Open access peer-reviewed chapter

Celiac Disease

Written By

Nour Amin Elsahoryi

Submitted: 16 April 2021 Reviewed: 22 April 2021 Published: 14 July 2021

DOI: 10.5772/intechopen.97834

From the Edited Volume

Inflammation in the 21st Century

Edited by Vijay Kumar, Alexandro Aguilera Salgado and Seyyed Shamsadin Athari

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Celiac disease is chronic autoimmune-mediated small intestinal enteropathy. CD caused by ingestion of the dietary gluten that found in wheat, barley, and rye, in the individual who are predisposed genetically by having leucocyte antigen, (HLA)-DQ2 or -DQ8-positive. Rigorous adherence to a gluten-free diet is the only treatment for this condition to reduce the symptoms and the consequences at the short-term and the long term. The aim of this chapter is provide updates and comprehensive overview about the celiac disease epidemiology, pathogenetic information, clinical, and diagnostic methods, updated therapeutic strategy approaches that followed as a treatment and recommendations. Its challenge to understand all the domains that causes celiac disease. Finding alternative diet and trying different lifestyle still under debates. However, complete exclusion of the gluten-containing food from the patient’s diet is the only effective treatment to avoid the disease complications.


  • Celiac Disease
  • Epidemiology
  • Pathophysiology
  • Genetics
  • Diagnosis
  • Risk Factors
  • Complications
  • Treatment

1. Introduction

In most studies and publications, coeliac disease or Celiac disease (CD) is characterized as a serological and histological immune-mediated disease caused by dietary gluten in people who are genetically predisposed to it [1, 2]. Individuals who have positive HLA-DQ2-positive and/or HLA-DQ8 and consume glute-contains diet are susceptible to have CD because they have genetic and/or environmental factors [1, 2]. Gluten is the storage protein of wheat and founds in the endosperm of other cereals (secalins in rye, hordeins in barley and avenins in oats [3]. The gluten protein is a CD trigger that could found also in that cereals hybrids such as the spelt, and the kamut [4]. This protein is composed of two main fractions: prolamin and glutelin in various proportions among the causative cereals. For example, the prolamin is about 68% and glutelin is 82% in the wheat, 52% and 71% in the rye and 62% and 71% in the barley, respectively [4]. However, the other proteins component such as albumins and the globulins are related to the IgE-mediated allergic response in the genetically susceptible individuals that have positive leukocyte antigen HLA-DQ2-and/or HLA-DQ8 [4].

The small intestinal is the primary affected organ with CD, intraepithelial lymphocytes (IELs) count increase after gluten ingestion and the immune response leads to structural changes in the gut such as villi blunting or flattening (villous atrophy) and elongation of the crypts (crypt hyperplasia) [2]. CD could lead to various extraintestinal symptoms and manifestations (Gastrointestinal and Extraintestinal) [2] as shown in Table 1, but also it is very important to mention that some patients remain asymptomatic.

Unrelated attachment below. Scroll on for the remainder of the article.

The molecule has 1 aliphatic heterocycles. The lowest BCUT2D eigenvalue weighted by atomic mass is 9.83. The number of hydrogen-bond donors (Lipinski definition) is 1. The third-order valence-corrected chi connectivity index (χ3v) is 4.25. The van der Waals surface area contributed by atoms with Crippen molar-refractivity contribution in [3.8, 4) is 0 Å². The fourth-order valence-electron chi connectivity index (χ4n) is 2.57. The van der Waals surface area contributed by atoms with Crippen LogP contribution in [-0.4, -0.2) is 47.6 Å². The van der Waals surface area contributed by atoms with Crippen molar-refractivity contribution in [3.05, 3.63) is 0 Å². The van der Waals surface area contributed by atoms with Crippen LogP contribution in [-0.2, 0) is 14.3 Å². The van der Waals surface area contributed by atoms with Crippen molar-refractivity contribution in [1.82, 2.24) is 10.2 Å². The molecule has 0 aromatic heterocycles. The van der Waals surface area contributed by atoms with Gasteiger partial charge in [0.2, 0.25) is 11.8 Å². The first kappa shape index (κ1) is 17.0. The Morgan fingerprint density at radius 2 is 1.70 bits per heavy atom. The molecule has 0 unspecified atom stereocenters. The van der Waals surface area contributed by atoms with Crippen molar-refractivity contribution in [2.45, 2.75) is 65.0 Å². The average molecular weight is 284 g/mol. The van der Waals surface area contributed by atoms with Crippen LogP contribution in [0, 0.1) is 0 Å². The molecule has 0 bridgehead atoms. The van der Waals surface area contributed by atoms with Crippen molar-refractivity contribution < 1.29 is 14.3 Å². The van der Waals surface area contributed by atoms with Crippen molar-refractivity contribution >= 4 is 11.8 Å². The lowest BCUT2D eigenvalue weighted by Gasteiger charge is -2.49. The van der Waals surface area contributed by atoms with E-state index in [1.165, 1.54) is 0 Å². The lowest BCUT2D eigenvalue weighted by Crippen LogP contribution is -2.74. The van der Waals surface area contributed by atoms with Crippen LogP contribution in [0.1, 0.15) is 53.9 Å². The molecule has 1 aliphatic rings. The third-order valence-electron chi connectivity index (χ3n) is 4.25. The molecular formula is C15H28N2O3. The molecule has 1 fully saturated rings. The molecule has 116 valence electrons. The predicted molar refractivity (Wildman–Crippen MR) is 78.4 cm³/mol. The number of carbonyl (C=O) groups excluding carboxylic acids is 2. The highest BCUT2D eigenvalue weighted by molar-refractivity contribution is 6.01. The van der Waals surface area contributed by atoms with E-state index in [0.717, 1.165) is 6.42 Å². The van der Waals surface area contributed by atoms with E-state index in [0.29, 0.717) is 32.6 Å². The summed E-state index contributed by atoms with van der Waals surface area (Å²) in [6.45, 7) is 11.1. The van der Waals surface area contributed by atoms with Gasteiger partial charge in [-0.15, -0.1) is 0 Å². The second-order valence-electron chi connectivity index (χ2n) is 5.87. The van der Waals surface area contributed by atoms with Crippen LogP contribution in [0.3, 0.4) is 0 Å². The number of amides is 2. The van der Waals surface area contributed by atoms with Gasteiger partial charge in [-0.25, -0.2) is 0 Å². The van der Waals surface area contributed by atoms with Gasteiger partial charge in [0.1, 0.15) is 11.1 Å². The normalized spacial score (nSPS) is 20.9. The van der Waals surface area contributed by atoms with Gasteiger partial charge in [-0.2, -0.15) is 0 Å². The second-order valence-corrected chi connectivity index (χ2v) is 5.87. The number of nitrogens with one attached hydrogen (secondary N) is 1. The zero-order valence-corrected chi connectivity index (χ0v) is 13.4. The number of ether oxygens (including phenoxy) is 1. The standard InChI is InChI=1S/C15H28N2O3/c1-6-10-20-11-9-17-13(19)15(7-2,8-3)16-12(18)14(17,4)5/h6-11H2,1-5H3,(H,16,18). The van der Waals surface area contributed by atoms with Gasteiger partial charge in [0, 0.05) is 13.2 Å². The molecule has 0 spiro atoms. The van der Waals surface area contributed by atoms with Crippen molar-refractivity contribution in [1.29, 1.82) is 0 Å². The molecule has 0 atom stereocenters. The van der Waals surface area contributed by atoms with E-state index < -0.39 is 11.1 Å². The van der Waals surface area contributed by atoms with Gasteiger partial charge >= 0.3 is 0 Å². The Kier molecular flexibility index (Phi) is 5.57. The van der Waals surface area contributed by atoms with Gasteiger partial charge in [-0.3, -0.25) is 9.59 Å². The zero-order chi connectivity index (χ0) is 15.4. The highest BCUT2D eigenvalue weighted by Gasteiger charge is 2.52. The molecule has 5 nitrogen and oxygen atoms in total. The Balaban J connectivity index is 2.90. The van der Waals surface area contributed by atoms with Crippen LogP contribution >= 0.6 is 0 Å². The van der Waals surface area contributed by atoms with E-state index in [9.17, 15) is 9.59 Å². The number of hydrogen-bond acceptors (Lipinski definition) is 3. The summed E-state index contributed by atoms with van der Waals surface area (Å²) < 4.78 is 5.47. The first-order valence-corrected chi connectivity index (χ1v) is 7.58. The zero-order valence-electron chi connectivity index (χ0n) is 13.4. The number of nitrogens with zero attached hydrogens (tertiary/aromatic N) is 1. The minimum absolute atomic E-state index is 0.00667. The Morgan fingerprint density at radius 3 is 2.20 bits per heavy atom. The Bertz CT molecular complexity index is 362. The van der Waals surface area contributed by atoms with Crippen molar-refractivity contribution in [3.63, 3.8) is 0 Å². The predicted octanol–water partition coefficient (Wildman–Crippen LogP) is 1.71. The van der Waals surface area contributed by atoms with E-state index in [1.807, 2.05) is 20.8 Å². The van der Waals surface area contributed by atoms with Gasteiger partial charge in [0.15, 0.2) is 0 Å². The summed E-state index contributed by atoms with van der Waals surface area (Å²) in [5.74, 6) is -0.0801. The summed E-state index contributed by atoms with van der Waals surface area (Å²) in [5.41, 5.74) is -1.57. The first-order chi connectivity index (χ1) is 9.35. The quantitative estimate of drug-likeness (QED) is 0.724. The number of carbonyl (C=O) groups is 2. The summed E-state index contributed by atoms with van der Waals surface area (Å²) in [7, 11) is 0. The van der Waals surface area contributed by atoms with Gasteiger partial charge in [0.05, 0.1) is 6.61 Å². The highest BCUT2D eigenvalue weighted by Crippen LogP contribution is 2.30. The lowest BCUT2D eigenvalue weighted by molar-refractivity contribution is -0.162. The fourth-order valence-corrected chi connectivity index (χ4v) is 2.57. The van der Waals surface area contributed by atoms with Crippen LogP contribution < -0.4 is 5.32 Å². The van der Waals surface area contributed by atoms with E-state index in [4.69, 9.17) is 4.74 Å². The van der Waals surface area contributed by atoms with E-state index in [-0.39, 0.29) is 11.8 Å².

Gastrointestinal manifestationsDiarrhea, loose stools, weight loss, dyspepsia, distended abdomen, flatulence, chronic abdominal pain, anorexia, vomiting, chronic constipation, and growth retardation (in children).
Extraintestinal manifestationsRecurring headaches, Epilepsy and seizures, Peripheral neuropathy, Cerebellar ataxia, Depression and Anxiety and Chronic fatigue, Short stature, delayed puberty, hepatitis, elevated liver, transaminases, iron-deficiency anemia.
Skeletal muscles: Arthralgia, osteopenia, bone fractures, osteopenia, and arthritis.
In the oral cavity: Dental enamel hypoplasia, recurrent aphthous
mouth ulceration.

Table 1.

The clinical gastrointestinal and extraintestinal manifestations.

A few decades ago, CD was hidden and underdiagnosed disease, but recently this disease was well-diagnosed sequencE by positive celiac-specific serologic tests and small intestinal biopsy specimens to ensure the true incidence and to find the true prevalence globally [5]. In 2012, Gujral et al. [6] mentioned that approximately 1% of the global prevalence is suffering from CD. Recent systematic review and meta-analysis (2018) published that the pooled global prevalence of CD was 0.7% (95% CI, 0.5%–0.9%) [5]. The seroprevalence of CD from 96 studies was 1.4% (1.1%–1.7%, 95 CI) at significant heterogeneity (97.5%). Whereas the pooled global prevalence that was confirmed by biopsy was 0.7% (0.5%–0.9%, 95%CI). The highest CD prevalence was in Europe and Oceania (0.8%), followed by Asia (0.6%), Africa (0.5%) and 0.4% in South America as shown in Figure 1. Prevalence among children was higher than adults (0.9% and 0.5%, respectively) higher among the females than males (0.6% and 0.4%, respectively) [5].